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On The Run | Ranu Vohra

Ranu Vohra’s feet have great mileage—they clock up at least 1,000km a year when laced up in running shoes. When the 41-year-old co-founder, managing director and CEO of Avendus Capital, a Mumbai-based financial services firm, began running, it was only to lose weight. Now it’s an integral part of his life. He’s run the last three editions of the Standard Chartered Mumbai Marathon, and shared his running story while preparing for his fourth appearance there on 20 January. Edited excerpts:

When and why did you get hooked to running?

Until 2006, I had only logged in a cumulative 40km in my life. Due to the long hours and sedentary schedule at work, I piled on the pounds. Nandita, my wife, pushed me on to the treadmill at the local gym. I enjoyed running so much that it quickly spilled out to the outdoor world. The Mahalaxmi Race Course (in Mumbai) and Central Park (in New York) are my favourites. Now I have logged in more than 5,000km in the last five years.

What do you like and what do you dislike about running in Mumbai?

I like the fact that there’s “predictable weather" most of the year, though I like running during the monsoons too. The sea breeze makes it special, so does the coconut water available aplenty to replenish the body’s electrolytes. I dislike the traffic and the lack of green spaces to run, though the race course and the Borivali National Park (Sanjay Gandhi National Park) are exceptions.

What’s your favourite running gear?

ASICS shoes, my Garmin Forerunner 610 watch with heart-rate monitor, bottles for hydration and my “sunnies" for those bright days. I also like listening to music on my iPod.

What’s your running soundtrack?

Several. I listen to Sufi music, Tibetan master chants and soft rock. My current favourites are the soundtrack for Don, Lenka’s Everything At Once, Adele’s Skyfall and Set Fire to the Rain.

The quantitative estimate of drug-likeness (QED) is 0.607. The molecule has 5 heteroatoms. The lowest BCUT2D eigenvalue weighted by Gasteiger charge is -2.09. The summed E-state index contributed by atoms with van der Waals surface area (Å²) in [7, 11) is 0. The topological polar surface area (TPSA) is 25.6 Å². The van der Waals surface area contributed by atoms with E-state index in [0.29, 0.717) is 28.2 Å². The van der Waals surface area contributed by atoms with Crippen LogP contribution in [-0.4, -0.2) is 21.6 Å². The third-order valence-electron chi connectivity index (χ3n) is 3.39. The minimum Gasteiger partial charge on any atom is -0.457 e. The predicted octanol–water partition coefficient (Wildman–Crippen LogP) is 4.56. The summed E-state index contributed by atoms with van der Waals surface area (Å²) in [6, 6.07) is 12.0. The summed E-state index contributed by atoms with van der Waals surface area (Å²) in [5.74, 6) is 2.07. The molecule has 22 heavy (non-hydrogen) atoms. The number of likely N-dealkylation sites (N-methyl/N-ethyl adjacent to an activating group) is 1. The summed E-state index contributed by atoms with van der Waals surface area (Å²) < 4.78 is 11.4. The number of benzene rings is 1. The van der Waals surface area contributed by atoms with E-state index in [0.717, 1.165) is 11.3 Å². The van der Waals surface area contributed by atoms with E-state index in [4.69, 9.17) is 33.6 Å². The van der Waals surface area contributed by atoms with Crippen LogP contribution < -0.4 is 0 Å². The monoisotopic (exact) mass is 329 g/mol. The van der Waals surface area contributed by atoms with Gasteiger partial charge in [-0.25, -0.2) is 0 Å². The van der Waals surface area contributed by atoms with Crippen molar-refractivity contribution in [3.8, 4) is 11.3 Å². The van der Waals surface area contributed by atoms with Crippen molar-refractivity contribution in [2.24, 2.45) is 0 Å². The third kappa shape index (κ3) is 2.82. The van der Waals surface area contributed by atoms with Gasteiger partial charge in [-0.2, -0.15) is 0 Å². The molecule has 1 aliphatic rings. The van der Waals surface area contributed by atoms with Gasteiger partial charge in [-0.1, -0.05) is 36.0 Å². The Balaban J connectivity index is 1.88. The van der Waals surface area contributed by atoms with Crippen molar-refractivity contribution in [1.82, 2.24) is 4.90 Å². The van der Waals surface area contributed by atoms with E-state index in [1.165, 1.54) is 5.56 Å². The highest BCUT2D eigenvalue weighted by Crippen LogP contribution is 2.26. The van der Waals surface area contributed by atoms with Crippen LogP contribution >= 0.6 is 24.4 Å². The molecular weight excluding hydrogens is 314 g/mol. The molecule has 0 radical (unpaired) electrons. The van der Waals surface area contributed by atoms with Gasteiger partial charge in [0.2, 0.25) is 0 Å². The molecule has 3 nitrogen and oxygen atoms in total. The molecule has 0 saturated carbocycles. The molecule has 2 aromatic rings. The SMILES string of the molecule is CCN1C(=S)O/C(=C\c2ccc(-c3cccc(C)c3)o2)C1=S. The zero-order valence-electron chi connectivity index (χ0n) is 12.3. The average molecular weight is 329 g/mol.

What’s your regular training routine like?

I run three-four days a week. Regular weekday runs are 7-8km and a long Sunday run of 18-30km, depending on the time of year.

I try and log in 25-30km during the lean months, when I’m not preparing for a marathon, and increase it to 60–65km per week during peak training.

What kind of diet do you follow on race days (pre-, during, and post-race)?

Pre-race it’s oatmeal or wheat dalia with raisins, dates and apples. I also try and have a pasta meal and a green salad the night before. During the race, it’s dates, GU Chomps (sport-specific energy chews) for electrolytes (though I’ve had hot dogs and chicken patties on the way in some places). After the race, lots of fluids and occasionally, rice dishes.

How do you balance your work and travel schedule with running?

Where there’s a will, there’s a way. I try and run very early—sometimes as early as 5.30 in the morning, so it doesn’t interfere with my calls or meetings.

What’s the most challenging race you’ve run?

The Mumbai Marathon in 2010 was very challenging. It was a hot day and water supplies ran out on the way. Crossing the sea link during that marathon was the most difficult part—there was just no water. The sea link had never appeared longer.

Then once I lost all my hydrating drinks and energy drinks in Australia (someone just walked away with them) and had to run back a long distance without any drinks or the money to buy them.

What is the dream marathon you’d like to run?

From what friends have told me Barcelona is high up on my list, followed by New York. Want to feel the buzz and excitement of both. Running has to come with its share of fun, panoramic views and a vibrant co-runners group.

On the Run is a monthly series that profiles India’s most enthusiastic marathon runners.

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